With my original Chicago Transit Authority LP, I noticed the Columbia Records “inner sleeve” highlighting the fact that Simon & Garfunkel’s epic 1970 album Bridge Over Troubled Water had won multiple Grammys in 1971. So many great songs on that record. It's a popular one at our house. 

Upon reading this, I glance down and immediately see that very album on my shelf. I grabbed it. Above it was Jesus rocker Larry Norman’s 1972 clasic Only Visiting This Planet, featuring – “Why Should The Devil Have All The Good Music?” Above that was The Inflated Tear, a 1968 album by avant-garde jazz musician Rahsaan Roland Kirk – a man after our own hearts here at Dust Devil Dreams. Kirk was born “Ronald Theodore Kirk” but “felt compelled by a dream to transpose two letters in his first name to make Roland.” As for “Rahsaan,” Kirk would add that to his name in 1970 (a big year for high weirdness, apparently) after “hearing it in a dream.”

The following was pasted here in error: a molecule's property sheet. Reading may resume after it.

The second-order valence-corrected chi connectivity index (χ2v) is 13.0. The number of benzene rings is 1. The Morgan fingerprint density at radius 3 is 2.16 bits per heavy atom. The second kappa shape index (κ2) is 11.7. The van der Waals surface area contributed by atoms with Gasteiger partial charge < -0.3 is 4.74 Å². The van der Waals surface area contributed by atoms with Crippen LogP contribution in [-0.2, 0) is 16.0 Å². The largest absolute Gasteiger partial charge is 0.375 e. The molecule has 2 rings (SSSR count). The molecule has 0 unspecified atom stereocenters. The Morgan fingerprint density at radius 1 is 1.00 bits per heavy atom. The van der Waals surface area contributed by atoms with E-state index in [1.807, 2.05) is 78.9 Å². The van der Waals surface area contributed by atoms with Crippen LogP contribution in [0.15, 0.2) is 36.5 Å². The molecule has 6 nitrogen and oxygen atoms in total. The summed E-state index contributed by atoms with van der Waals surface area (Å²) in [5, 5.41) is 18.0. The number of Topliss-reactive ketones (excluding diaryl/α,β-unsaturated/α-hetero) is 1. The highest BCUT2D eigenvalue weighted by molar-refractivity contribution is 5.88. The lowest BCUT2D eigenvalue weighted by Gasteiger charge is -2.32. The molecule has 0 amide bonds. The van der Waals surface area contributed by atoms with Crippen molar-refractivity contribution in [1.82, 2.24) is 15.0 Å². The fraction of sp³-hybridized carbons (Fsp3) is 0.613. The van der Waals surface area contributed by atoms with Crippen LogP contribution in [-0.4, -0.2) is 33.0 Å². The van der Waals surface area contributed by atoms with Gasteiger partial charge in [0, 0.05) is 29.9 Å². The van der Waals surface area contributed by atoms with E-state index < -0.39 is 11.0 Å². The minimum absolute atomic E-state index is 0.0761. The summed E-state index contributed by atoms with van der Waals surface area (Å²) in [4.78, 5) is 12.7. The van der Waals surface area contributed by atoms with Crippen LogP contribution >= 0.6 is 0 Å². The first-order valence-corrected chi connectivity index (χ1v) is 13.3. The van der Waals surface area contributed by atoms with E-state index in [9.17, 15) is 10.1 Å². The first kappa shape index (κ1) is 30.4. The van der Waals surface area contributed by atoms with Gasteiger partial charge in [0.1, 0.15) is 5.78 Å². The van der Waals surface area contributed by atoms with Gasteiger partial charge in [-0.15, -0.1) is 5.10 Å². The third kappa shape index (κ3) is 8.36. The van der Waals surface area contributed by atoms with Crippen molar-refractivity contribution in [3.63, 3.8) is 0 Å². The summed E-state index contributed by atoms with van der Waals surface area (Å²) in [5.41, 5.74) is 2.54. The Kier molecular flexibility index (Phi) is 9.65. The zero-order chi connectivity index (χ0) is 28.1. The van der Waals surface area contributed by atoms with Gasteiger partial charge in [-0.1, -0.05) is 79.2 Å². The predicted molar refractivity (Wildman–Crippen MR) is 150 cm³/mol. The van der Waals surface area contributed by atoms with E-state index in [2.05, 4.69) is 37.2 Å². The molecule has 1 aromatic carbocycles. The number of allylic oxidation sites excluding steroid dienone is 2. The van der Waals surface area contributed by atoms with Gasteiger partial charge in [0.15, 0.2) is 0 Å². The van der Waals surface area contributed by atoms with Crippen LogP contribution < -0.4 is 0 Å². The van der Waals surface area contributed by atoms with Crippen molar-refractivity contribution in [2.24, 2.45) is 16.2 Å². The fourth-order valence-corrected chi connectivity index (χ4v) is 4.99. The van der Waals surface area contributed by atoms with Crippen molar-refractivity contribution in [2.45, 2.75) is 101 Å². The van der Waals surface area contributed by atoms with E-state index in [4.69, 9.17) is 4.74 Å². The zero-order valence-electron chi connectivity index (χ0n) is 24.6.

Kirk would die of a stroke in 1977, but his contributions to jazz, as a “unique” saxophone player (Jay Leno used to open up for him) are immeasurable. As for The Inflated Tear getting my attention, it could only remind me of Sri Lanka, an island nation that looks a bit like “an inflated tear.”

And this is where I transition into current events. The “show case” track by Kirk on The Inflated Tear is “Fly By Night.” Kirk said he wrote this “on a plane headed for London about one o’clock in the morning and in some way I heard the melody come through the airplane motor.”

Listening to “Fly By Night” I immediately think of Malaysia Airlines Flight 370. The missing plane that at this point could be practically anywhere and nowhere at the same time. They left at night, not headed for London, but Beijing. Did they head towards Sri Lanka?